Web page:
An In-Depth Look at Prevailing Wage and Certified Payroll Requirements

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As a contractor or subcontractor, you must have heard of the terms Certified Payroll and Prevailing Wage . Before explaining these terms fully and their requirements, let us first discuss the Davis-Bacon Act, which is the basis of these two terms. 

During the Great Depression, the Davis-Bacon Act was passed to ensure that all local workers were paid a fair wage, and contractors for federal government contracts were given equal opportunity. This law, which continues to endure today, is applicable to all contractors and subcontractors who are involved in federally funded contracts of at least $2,000 for any type of public construction. This 'fair' wage is known as the Prevailing Wage, which is not the same as a minimum wage. The prevailing wage varies based on what location you are working in and what type of labor is employed in the construction of the work. 

An In-Depth Look at Prevailing Wage and Certified Payroll

To better understand the prevailing wage, let us consider that you are a contractor based in one county, however, you are asked to work on a federal project in another county. In this case, you will pay the on-site workers the current prevailing wage of the county where the job site is located.

Certified Payroll, on the other hand, is a form where information has to be provided about the prevailing wage and fringe benefits being paid to the workers. This form is provided to governmental entities and is a reporting tool to ensure compliance

A certified payroll has to be submitted weekly to the respective agencies that manage a government contract. The form is supposed to provide information on all employees involved in the project, their wages, benefits, hours of service, and the type of work being done by them. The form is also supposed to include withholdings, gross wages, and a statement of compliance. 

The aim of including a statement of compliance is to indicate that all information provided is correct and factual. It is also a declaration that the wages being paid to the workers are equivalent or above the prevailing wage of the county they are working in.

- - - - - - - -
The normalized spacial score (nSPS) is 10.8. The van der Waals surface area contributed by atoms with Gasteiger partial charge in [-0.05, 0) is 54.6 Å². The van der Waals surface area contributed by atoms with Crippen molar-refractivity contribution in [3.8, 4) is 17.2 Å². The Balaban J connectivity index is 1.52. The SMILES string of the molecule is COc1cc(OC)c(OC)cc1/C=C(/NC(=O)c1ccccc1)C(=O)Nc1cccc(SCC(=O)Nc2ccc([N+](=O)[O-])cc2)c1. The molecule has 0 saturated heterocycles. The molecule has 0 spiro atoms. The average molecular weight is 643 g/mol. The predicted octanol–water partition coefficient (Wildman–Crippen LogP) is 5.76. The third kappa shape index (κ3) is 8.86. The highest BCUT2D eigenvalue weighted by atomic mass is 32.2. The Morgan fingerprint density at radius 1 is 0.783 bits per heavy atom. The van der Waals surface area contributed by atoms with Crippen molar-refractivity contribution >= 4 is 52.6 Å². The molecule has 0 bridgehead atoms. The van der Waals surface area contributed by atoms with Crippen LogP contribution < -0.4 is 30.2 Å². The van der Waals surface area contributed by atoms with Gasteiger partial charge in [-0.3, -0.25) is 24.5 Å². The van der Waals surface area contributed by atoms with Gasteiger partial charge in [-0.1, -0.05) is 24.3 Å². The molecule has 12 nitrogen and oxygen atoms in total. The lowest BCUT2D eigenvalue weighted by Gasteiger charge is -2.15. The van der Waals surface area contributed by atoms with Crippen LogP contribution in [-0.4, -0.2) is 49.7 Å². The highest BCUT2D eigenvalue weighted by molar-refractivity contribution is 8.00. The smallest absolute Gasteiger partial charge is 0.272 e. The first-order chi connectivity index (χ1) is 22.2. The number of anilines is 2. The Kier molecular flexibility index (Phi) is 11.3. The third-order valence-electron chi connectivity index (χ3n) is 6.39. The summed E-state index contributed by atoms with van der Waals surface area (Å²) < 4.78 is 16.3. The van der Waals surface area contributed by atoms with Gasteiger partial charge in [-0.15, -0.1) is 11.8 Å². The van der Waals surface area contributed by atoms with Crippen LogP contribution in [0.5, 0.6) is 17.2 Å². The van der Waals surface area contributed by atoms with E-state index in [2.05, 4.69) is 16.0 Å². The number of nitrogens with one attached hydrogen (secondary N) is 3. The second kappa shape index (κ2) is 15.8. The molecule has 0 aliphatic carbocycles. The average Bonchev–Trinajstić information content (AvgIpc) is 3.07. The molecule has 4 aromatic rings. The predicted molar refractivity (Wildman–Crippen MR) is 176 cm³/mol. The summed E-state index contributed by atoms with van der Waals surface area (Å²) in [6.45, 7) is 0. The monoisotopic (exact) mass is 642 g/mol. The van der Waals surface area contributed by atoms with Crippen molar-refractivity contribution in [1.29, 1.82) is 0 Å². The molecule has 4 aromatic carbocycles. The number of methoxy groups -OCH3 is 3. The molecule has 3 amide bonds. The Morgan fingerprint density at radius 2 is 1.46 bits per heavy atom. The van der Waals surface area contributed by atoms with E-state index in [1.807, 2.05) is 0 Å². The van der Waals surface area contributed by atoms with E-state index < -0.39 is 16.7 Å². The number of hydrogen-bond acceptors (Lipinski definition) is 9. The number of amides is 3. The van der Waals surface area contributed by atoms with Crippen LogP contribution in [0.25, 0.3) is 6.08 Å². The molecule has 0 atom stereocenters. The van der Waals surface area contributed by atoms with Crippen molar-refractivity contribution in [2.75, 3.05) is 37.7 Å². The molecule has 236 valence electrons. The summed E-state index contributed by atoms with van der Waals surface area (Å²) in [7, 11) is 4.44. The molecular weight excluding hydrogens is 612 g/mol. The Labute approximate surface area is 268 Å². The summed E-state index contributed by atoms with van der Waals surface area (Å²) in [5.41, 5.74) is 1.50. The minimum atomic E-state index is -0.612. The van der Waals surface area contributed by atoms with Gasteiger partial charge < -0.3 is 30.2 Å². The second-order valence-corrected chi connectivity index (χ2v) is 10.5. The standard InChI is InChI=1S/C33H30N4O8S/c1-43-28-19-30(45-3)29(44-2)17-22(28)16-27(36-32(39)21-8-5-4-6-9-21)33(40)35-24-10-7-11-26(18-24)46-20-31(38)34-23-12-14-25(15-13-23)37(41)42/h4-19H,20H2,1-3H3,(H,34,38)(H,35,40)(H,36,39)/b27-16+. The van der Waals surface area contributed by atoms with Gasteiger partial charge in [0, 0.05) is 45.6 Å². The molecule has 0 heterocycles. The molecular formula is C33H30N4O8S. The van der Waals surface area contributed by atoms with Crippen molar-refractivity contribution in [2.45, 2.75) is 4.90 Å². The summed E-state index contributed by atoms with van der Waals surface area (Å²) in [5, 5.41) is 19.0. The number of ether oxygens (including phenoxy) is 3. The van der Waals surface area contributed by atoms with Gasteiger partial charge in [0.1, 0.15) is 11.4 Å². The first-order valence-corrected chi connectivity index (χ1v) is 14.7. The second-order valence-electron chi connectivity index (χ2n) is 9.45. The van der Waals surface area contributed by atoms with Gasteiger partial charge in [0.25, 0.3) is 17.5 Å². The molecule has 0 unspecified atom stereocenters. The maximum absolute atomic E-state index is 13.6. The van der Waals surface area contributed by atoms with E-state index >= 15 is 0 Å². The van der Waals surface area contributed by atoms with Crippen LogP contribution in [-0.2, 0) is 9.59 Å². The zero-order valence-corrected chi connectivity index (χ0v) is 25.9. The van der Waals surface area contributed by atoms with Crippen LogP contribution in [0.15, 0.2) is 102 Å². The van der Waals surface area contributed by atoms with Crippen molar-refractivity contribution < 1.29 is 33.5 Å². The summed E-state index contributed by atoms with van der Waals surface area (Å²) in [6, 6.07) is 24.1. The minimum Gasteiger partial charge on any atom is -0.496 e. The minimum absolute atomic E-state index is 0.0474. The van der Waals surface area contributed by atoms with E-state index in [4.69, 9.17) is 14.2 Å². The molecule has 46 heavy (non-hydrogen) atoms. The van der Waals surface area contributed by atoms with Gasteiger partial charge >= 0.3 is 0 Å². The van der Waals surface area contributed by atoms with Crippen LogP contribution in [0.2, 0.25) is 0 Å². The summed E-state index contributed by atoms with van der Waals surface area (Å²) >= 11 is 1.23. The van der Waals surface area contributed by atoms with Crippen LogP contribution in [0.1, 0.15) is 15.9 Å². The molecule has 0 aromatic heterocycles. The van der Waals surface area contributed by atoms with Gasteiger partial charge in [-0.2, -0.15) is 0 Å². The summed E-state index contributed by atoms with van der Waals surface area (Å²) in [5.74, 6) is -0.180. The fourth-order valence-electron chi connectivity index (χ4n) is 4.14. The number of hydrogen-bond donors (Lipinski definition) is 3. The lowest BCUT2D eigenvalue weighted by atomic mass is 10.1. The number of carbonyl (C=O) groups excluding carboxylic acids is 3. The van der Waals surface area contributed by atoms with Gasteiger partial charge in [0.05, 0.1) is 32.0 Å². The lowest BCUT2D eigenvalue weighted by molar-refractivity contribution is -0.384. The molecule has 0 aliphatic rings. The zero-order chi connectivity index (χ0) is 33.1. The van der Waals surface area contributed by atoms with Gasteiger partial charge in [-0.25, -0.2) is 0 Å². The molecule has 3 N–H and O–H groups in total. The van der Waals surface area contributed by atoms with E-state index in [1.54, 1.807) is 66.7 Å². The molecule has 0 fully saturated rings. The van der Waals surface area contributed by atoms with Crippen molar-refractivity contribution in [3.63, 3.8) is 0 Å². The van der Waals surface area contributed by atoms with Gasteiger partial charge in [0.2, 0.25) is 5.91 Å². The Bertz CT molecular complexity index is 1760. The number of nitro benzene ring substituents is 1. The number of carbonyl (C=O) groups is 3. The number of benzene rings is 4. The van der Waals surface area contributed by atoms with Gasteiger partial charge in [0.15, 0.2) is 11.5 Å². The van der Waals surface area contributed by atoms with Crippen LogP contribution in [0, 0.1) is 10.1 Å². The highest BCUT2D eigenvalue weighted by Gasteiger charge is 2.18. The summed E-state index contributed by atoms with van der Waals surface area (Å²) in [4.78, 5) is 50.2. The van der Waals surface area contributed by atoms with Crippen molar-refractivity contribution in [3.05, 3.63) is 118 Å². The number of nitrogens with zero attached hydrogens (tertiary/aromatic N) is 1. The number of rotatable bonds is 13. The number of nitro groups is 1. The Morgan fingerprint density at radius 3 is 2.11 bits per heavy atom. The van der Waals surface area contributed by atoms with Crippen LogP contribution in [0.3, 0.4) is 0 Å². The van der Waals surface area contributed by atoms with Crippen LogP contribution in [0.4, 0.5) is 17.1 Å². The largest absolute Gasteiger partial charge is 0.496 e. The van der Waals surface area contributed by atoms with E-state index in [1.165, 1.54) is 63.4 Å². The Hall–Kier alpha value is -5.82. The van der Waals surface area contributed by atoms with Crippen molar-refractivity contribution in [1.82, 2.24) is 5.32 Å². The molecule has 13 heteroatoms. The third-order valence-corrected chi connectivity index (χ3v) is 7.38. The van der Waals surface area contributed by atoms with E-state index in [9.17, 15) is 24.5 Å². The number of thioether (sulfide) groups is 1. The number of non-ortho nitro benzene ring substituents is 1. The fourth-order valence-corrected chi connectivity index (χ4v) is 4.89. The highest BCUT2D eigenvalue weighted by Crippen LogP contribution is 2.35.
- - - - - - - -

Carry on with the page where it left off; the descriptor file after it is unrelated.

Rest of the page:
The Labor Commissioner has exempted a number of projects in California from following the prevailing wage standard and reporting. This includes the work being managed by the California Department of Transportation, City of Los Angeles, Los Angeles Unified School District and County of Sacramento. Projects that are covered by a qualifying project labor agreement and those that don’t exceed $25,000 for new constructions and $15,000 in maintenance are also exempted. 

Meet Your Prevailing Wage Reporting Requirements

Contractors often think that to be able to file the forms, they must be certified payroll professionals (CPP), but that is not true. As long as you are able to meet the prevailing wage reporting requirements of the governmental entity of your state, you’re good to go. 

Payroll Systems are instrumental in helping you compile necessary information in one place. From noting the correct tracking job codes to the start and end date of a job, the data payroll systems process the data so that a certified payroll report can be generated. If you’re using a third-party platform , the payroll system can interface with it and eliminate any unnecessary and duplicate information entered. 

Thousands of contractors throughout the country rely on Certified Payroll Reporting to simplify their prevailing wage reporting, join them today by contacting us

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